Quick Tip: don’t just pick the CEO or President of the company. Just because they know your name and you have shared an elevator ride with them doesn’t mean they know you well enough to recommend you for b-school.  We’ve read enough recommendations to know when somebody knows of you, and when they know you.

Get on Their Calendar.

Make sure to let your recommenders know in advance you are going to request their help. I would suggest letting them know a good three months ahead of time, if possible. It is also a good idea to meet with them, let them know what your short and long term goals are, why McCombs is the best school for you, and offer them a copy of your updated resume. That way they can talk about their belief in your direction and goals with some background.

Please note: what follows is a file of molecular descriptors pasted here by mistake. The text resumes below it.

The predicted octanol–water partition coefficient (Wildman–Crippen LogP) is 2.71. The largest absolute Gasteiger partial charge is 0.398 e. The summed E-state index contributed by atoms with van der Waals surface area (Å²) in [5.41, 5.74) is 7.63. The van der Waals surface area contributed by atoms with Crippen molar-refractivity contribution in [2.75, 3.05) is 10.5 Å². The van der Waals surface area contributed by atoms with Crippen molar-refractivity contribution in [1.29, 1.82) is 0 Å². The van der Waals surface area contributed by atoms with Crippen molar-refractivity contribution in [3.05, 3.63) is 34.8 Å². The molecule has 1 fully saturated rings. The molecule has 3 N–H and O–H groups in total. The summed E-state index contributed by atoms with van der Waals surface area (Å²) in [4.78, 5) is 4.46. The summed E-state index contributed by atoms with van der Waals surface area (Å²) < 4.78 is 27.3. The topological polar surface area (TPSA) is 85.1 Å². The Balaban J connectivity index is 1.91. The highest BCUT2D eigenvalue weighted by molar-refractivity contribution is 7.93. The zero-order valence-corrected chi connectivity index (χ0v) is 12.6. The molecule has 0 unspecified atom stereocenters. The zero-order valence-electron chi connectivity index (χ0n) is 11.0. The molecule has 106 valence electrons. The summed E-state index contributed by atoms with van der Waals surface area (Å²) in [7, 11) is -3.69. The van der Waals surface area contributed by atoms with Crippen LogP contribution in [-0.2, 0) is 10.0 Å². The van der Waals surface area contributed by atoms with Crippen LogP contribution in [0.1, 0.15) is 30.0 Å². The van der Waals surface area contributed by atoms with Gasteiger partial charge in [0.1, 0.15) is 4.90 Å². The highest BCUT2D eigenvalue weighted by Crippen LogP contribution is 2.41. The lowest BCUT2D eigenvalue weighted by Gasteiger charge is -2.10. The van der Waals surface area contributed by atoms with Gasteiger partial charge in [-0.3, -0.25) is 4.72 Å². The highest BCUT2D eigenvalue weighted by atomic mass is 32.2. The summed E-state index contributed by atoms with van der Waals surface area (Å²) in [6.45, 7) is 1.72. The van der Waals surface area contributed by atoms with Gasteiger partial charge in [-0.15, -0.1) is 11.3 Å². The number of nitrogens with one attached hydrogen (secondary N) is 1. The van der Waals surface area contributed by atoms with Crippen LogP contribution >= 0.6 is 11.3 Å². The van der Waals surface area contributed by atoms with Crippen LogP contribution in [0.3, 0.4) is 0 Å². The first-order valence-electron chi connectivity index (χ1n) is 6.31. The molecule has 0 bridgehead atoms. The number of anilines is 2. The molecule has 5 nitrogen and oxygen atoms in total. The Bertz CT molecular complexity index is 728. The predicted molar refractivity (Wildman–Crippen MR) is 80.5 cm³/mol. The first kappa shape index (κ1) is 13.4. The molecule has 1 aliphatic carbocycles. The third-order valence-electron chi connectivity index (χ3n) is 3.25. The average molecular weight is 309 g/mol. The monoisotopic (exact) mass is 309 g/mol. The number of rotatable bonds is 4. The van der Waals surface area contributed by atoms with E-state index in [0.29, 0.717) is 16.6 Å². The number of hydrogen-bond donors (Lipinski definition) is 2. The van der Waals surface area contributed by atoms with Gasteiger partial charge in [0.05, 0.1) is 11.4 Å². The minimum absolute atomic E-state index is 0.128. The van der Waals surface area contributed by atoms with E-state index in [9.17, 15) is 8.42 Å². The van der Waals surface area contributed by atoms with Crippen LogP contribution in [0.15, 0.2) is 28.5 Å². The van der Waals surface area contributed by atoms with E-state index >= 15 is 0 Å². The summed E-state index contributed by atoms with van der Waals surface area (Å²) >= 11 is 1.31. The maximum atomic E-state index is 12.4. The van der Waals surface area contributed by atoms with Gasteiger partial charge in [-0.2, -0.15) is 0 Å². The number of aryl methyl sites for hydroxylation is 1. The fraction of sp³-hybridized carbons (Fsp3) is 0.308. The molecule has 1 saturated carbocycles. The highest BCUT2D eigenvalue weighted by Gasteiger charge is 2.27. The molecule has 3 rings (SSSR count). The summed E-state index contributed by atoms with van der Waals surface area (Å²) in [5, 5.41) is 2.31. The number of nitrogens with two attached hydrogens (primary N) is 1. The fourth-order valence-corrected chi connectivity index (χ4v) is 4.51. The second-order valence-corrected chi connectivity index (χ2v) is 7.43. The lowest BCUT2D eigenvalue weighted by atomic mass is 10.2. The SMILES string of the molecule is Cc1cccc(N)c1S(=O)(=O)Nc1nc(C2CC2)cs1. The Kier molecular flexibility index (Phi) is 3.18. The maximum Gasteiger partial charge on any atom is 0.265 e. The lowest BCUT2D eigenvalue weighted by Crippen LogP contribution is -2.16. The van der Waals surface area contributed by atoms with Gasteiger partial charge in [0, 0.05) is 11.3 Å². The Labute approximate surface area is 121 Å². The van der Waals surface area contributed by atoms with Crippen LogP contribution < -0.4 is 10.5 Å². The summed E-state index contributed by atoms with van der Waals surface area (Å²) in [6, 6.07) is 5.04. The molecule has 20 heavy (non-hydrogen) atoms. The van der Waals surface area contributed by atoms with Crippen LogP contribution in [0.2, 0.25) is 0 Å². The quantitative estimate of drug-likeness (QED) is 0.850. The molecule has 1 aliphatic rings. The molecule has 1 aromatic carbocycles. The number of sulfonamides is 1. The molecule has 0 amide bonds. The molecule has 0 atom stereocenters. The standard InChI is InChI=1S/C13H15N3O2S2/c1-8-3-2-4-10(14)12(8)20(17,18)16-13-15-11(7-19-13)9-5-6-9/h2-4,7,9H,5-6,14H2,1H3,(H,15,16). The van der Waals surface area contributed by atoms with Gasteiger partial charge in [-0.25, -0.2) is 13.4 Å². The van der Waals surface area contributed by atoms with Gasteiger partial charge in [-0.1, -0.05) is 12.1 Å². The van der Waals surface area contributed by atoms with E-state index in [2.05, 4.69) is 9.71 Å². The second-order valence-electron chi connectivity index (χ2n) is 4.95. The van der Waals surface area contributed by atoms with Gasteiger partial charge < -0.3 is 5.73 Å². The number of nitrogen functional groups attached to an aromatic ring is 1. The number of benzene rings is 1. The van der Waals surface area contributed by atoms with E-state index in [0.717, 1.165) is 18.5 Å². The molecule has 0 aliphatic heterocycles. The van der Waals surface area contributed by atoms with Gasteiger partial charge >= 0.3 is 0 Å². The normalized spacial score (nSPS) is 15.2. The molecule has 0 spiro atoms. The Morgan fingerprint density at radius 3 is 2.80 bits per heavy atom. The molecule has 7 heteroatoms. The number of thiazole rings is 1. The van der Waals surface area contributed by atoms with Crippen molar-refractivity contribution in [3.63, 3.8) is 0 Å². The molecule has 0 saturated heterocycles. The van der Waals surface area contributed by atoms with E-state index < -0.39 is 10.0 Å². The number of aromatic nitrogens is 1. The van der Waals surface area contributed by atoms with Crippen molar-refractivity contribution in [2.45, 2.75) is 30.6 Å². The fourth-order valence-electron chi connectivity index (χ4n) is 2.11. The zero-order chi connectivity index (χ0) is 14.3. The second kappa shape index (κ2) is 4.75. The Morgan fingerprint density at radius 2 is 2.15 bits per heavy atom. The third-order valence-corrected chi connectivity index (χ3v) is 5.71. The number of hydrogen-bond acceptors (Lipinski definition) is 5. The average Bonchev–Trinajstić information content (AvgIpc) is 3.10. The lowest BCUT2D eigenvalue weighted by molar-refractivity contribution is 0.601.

One Final (obvious) Tip…

Most importantly, make sure to ask someone who actually likes you. Sounds obvious, but you would be surprised how many candidates have recommendations submitted by people who write just a few words (“She’s really great.”), come up with poor examples (“One time we had a problem with a client, and she handled it well.”), or clearly just don’t think that highly of you (“She performs equally well when compared to her peers at a similar level.”).  Yikes.  You might as well have asked a perfect stranger to write your recommendation, and it probably would have come out better.

We look forward to reading these glowing professional love letters soon. if you have any questions about your application process please reach out to us at TexasMBA@mccombs.utexas.edu.

Good luck in selecting your recommenders!

How We “Slack” in The Texas Executive MBA Program

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Slack is a new online collaboration tool (and is super addictive!) [.gif source]